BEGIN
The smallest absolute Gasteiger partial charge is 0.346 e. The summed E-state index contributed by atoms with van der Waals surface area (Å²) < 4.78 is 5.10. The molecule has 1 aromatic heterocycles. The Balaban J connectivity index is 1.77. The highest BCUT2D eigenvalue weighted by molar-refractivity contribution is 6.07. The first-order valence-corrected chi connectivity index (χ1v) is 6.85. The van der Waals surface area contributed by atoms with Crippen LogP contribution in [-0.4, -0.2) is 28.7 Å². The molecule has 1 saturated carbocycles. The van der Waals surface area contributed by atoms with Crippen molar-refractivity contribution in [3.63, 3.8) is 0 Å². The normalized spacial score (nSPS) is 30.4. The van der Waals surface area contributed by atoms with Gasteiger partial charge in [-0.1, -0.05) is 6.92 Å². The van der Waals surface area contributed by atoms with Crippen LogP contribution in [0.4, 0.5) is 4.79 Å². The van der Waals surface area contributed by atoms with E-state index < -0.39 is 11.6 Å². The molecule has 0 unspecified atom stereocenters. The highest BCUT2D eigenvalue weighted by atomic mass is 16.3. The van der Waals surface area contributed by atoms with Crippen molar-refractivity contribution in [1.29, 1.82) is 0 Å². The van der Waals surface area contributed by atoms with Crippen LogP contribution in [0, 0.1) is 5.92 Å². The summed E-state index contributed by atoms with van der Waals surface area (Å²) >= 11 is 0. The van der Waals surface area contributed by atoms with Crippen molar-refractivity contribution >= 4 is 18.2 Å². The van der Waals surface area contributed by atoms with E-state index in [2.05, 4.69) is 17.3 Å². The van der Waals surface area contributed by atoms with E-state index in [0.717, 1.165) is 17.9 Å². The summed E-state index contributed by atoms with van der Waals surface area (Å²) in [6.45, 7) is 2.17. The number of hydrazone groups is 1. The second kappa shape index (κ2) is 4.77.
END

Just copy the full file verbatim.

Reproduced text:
The smallest absolute Gasteiger partial charge is 0.346 e. The summed E-state index contributed by atoms with van der Waals surface area (Å²) < 4.78 is 5.10. The molecule has 1 aromatic heterocycles. The Balaban J connectivity index is 1.77. The highest BCUT2D eigenvalue weighted by molar-refractivity contribution is 6.07. The first-order valence-corrected chi connectivity index (χ1v) is 6.85. The van der Waals surface area contributed by atoms with Crippen LogP contribution in [-0.4, -0.2) is 28.7 Å². The molecule has 1 saturated carbocycles. The van der Waals surface area contributed by atoms with Crippen molar-refractivity contribution in [3.63, 3.8) is 0 Å². The normalized spacial score (nSPS) is 30.4. The van der Waals surface area contributed by atoms with Gasteiger partial charge in [-0.1, -0.05) is 6.92 Å². The van der Waals surface area contributed by atoms with Crippen LogP contribution in [0.4, 0.5) is 4.79 Å². The van der Waals surface area contributed by atoms with E-state index < -0.39 is 11.6 Å². The molecule has 0 unspecified atom stereocenters. The highest BCUT2D eigenvalue weighted by atomic mass is 16.3. The van der Waals surface area contributed by atoms with Crippen molar-refractivity contribution in [1.29, 1.82) is 0 Å². The van der Waals surface area contributed by atoms with Crippen LogP contribution in [0, 0.1) is 5.92 Å². The summed E-state index contributed by atoms with van der Waals surface area (Å²) >= 11 is 0. The van der Waals surface area contributed by atoms with Crippen molar-refractivity contribution >= 4 is 18.2 Å². The van der Waals surface area contributed by atoms with E-state index in [2.05, 4.69) is 17.3 Å². The van der Waals surface area contributed by atoms with E-state index in [0.717, 1.165) is 17.9 Å². The summed E-state index contributed by atoms with van der Waals surface area (Å²) in [6.45, 7) is 2.17. The number of hydrazone groups is 1. The second kappa shape index (κ2) is 4.77.